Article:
If you're a creative* then you've faced the dreaded creative block: that mind-numbing period when the ideas just won't come to you. It's frustrating, there's no doubt about that. But, a common misconception is that there's nothing you can do about it.
* writers, marketers, designers, thinkers, brand owners, developers, strategists, business gurus, artists, retailers, managers, and anything else that requires you to think outside the box.
We've talked numerous times about the power of the outdoors. It's why our workshops are now walkshops, and our networking is now netwalking. But - and we can't stress this enough - it's not just neo-hippie mumbo jumbo. We're not just throwing out the office thing because we're trying to be that edgy agency that does things differently for the sake of it. It works. It really, genuinely works. We don't know exactly why or how (though we have our guesses), but being outdoors stimulates the brain in an incredibly powerful way.
This morning, Louis - one of Bare's co-founders - was sat behind his desk. Blocked. The sad thing about creativity in the context of the 9-5 is: it's impossible to just switch it on. You can't just be creative. It doesn't work that way; ideas come and go, inspiration comes and goes. So, rather than waste his time creating something that probably wasn't inspired, he decided to get out into the elements.
The 90 minutes or so he spent cruising through the woods wasn't downtime (though he definitely had fun); he was re-engaging his brain. He was mixing up the things that were stimulating his thought patterns (isn't it pretty tough to get inspired staring at the same desk 24/7?). He was clearing his mind of all the things that were muddying his ability to focus (and muddied his bike instead).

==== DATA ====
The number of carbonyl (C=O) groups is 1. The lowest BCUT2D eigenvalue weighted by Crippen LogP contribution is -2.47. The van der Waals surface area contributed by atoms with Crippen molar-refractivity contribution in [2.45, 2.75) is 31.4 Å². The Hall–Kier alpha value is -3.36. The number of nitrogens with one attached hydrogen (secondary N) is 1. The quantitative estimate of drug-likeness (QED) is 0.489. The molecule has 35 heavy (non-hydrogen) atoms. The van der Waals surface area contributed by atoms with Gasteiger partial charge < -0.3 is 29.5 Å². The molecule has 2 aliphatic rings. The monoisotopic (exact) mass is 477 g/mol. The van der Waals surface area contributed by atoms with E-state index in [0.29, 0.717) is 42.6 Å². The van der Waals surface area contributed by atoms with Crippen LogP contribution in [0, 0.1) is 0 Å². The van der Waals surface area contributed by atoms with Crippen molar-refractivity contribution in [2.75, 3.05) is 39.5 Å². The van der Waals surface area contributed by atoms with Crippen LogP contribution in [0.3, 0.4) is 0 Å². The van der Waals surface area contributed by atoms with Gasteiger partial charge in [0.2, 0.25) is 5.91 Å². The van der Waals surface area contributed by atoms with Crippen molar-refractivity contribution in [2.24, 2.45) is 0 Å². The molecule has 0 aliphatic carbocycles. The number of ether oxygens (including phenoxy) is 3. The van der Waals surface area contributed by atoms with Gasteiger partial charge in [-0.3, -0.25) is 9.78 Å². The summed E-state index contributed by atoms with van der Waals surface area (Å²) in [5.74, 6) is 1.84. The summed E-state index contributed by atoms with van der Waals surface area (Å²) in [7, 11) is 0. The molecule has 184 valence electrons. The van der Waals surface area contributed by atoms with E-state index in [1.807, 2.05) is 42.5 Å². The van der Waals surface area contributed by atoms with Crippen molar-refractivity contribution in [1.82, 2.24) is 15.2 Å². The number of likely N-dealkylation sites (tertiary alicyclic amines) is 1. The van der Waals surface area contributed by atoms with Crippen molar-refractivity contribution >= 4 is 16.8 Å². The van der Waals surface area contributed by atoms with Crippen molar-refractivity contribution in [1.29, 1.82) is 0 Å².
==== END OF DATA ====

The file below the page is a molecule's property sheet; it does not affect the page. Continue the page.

The tasks that need doing in a given day are usually allotted to someone because it's reasonable to get them done within that timeframe. A challenge if you're not in the right headspace; what if you're unable to think of anything that's going to amaze or excite your clients? Do you just send it anyway and hope for the best?
We don't think that's the best way to do things. The 90 minutes Louis invested in the forest left him feeling refreshed, inspired and full of momentum. It gave him time to think - something that he'd need to do at his desk anyway - and those thoughts were more focused, useful, insightful and different too. All from a change of environment.
Next time you're feeling the pain of creative block, leave the desk and go outdoors. It's changed the way we live and work. We know it can do the same for you.
If you'd like to venture out for your first session with some likeminded creatives, join us on the next Netwalk. You'll find all the information you need right here, on our Eventbrite page.